The B&W PI7 S2 Is Nice But Pricey.
A couple of years ago, Bowers & Wilkins introduced the PI7 earbuds, and at that time, they were incredible. Amazing sound quality and a really cool re-transmitter feature. But there were problems with it at the same time. Has the company solved them with this new PI7 S2?
So, let’s talk design first.
These look quite identical to the original PI7 earbuds, which can be a good or bad thing depending on you. There are new colour options, with Satin Black, Canvas White and Midnight Blue available. We have the Satin Black with us, and something that I personally really like, is that there’s a weathered, gunmetal look to the lid of the case. Aside from that, you get the big re-transmitter button under that, and a USB-C port at the bottom.
Inside, you get the earbuds along with a pairing button. Speaking of the earbuds, they’re still the same design as the original, which is a bit of a flawed design to me. They’re big and do stick out of the ear a good amount, but more than that, they’re just not very comfortable to wear for prolonged periods of time. My ears did start to hurt after a few hours of use, so yeah.
The raised circle for touch controls is now a dark gray colour which does add to the subtlety of the earbuds instead of the original gold, and I much prefer this.
Touch-controls-wise, it’s pretty much the same as the original. A single tap controls play/pause, a double tap skips tracks forwards and a triple tap skips tracks backwards. It’s the same across both sides. On the left side though, a long tap and hold toggles between ANC modes, while a long tap and hold on the right pulls up the voice assistant. Unfortunately, there’s no way to toggle transparency mode or adjust the volume via the earbuds.
These work with the Bowers & Wilkins Music app, and it’s simplistic as always. You can change noise cancellation modes, toggle transparency on or off, manage multipoint connections and toggle the wear sensor on or off, as well as manage streaming quality. There is no EQ feature or ability to customise the touch controls, which is a shame.
As mentioned, there is the re-transmitter feature which works like it did previously. Basically, you can plug in the case to a source, whether that’s an airplane’s in-flight entertainment system, your computer or something else, and the case will be able to re-transmit the data to the earbuds, which is fantastic for situations where you can’t pair Bluetooth earbuds to source devices. I can definitely see myself using this a lot on planes.
The Specs & Features
Like the original PI7, these earbuds have both a 9.2mm dynamic driver as well as a balanced armature driver in each ear, all powered by their own amplifiers. Unfortunately, these are still running on Bluetooth 5.0, although Bowers & Wilkins did say they improved Bluetooth performance and range via a re-engineered antenna design. Personally, I did notice a bit of cut out when walking around in crowded areas, but it wasn’t a frequent issue. Regardless, I do hope B&W goes up to Bluetooth 5.2 or 5.3 in the future for new earbuds.
The earbuds still support a wide range of codecs, SBC, AAC, aptX Classic, aptX HD and aptX Adaptive, which allows for streaming up to 24-bit/48kHz if you have a compatible music streaming service that offers it.
Battery life has been improved, which was a weak point in the original model. Now you get up to five hours in the earbuds with an additional 16 hours in the case for a total of 21 hours. It’s just slightly better than the original, but an improvement is an improvement. There’s also wireless charging here and the earbuds are IP54 dust and water resistant, although I reckon there won’t be a lot of people using these while exercising.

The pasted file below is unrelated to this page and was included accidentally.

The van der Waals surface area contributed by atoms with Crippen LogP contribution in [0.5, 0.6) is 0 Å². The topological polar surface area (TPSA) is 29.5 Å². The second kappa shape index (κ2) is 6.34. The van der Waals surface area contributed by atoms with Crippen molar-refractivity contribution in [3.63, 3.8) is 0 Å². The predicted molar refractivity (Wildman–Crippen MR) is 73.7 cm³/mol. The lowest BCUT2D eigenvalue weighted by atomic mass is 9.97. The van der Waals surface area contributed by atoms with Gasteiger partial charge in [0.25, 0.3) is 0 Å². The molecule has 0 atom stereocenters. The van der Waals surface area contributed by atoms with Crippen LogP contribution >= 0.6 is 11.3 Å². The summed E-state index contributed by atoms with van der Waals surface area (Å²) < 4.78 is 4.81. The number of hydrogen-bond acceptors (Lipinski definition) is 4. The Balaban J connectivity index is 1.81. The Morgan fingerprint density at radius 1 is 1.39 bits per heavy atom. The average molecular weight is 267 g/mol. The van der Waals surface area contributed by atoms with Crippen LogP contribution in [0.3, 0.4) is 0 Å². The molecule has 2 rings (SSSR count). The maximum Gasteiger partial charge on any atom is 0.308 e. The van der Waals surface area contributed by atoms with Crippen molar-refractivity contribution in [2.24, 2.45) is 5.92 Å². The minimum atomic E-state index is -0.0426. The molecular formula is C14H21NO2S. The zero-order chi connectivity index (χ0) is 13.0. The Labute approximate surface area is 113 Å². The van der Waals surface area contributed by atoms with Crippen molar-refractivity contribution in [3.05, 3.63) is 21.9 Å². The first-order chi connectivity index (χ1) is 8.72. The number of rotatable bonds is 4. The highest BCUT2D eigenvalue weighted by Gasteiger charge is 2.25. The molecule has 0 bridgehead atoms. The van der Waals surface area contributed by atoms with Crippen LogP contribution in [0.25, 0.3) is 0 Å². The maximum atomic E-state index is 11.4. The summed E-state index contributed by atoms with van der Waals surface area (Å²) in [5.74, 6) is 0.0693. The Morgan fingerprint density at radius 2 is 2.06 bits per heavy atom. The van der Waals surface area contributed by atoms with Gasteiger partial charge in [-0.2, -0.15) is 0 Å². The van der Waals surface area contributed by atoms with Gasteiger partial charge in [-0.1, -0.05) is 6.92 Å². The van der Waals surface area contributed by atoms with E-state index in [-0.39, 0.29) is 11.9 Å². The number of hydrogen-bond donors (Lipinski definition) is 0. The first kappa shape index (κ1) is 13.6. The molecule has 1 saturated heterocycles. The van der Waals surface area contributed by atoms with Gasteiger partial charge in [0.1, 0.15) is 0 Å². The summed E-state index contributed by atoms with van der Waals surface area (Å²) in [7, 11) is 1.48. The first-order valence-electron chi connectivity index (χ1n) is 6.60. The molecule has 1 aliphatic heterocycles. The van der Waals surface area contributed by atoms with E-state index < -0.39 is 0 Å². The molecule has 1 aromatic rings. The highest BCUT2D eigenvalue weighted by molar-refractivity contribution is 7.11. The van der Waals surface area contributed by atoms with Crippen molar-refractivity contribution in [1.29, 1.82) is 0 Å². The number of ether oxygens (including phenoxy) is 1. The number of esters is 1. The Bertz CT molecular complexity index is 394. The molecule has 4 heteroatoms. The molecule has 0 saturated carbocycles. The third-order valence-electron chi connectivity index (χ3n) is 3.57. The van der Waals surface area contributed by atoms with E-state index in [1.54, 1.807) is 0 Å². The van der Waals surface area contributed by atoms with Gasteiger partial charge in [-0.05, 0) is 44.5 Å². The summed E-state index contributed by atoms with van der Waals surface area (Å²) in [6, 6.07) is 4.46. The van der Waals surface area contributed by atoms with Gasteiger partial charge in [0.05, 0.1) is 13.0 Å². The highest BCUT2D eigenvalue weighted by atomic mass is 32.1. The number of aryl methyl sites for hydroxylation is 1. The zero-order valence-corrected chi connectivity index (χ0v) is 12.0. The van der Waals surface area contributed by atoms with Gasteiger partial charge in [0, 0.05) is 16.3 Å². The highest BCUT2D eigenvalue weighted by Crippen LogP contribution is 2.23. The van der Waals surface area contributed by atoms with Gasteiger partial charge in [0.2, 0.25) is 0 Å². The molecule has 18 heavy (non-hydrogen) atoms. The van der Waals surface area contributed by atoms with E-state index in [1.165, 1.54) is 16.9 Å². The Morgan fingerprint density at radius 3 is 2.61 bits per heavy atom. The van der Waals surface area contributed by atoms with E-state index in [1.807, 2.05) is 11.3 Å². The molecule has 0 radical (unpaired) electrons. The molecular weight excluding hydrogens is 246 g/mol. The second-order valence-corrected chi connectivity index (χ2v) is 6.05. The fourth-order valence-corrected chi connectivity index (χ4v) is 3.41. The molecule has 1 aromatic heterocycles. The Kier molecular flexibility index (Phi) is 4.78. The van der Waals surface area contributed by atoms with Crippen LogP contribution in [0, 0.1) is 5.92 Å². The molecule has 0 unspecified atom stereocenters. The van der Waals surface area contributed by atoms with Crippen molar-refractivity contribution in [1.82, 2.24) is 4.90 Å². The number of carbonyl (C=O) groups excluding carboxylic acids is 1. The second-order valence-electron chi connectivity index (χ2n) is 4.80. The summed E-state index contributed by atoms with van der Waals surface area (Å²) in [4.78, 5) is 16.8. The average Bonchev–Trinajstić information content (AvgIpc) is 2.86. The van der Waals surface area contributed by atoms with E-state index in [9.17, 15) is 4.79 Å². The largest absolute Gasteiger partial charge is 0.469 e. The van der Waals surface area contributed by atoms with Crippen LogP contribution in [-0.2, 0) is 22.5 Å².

Mic quality is decent, although it does basically seem to pick up ALL background noise with no rejection at all. It somehow picked up my keyboard clacking away when most other earbuds would be able to isolate and remove that.
As for active noise cancellation, I didn’t think the ANC in the PI7 was all that great, and unfortunately, it’s the same here. While there is a bit of improvement when turning on the auto ANC mode, it’s still not as powerful as other earbuds on the market right now. Regardless, at least there’s ANC to block out some noise.
The Sound Is Awesome But now we come to sound, and well, it’s great. Incredibly detailed and nuanced, paired with a neutral presentation that really lets instruments and vocals shine. The bass is present and impactful, and the subbass rumble is generally present, although well-controlled. Mids are well-defined and clean. There’s a good amount of sizzle here and the vocals are forward, which I enjoy.
The treble actually feels a bit more pronounced here, with sparkle and air. Unfortunately, even though these earbuds are excellent technically, I feel like there’s just something missing. Not sure if it’s musicality or emotion, but these aren’t earbuds that make me want to dance or like, bob my head along to the music. It just feels a little more laidback in general.
Soundstage is great though, it’s wide and deep and instrument imaging and layering is fantastic. If you’re looking for detail and accurate reproduction, these are an amazing choice.
At US$399 or S$729, they’re pricey. The US price hasn’t changed, but the Singapore price has gone up by almost S$100, which is a tough pill to swallow. If you don’t have the original PI7, these might be an okay option if you have the money. But there are quite a few missing features and such from this model that makes the price tag hard to justify. Once these go on sale, it’ll be a bit easier to recommend them, but until then, $700 really is just too much. You can get great headphones AND another pair of decent earbuds with that money.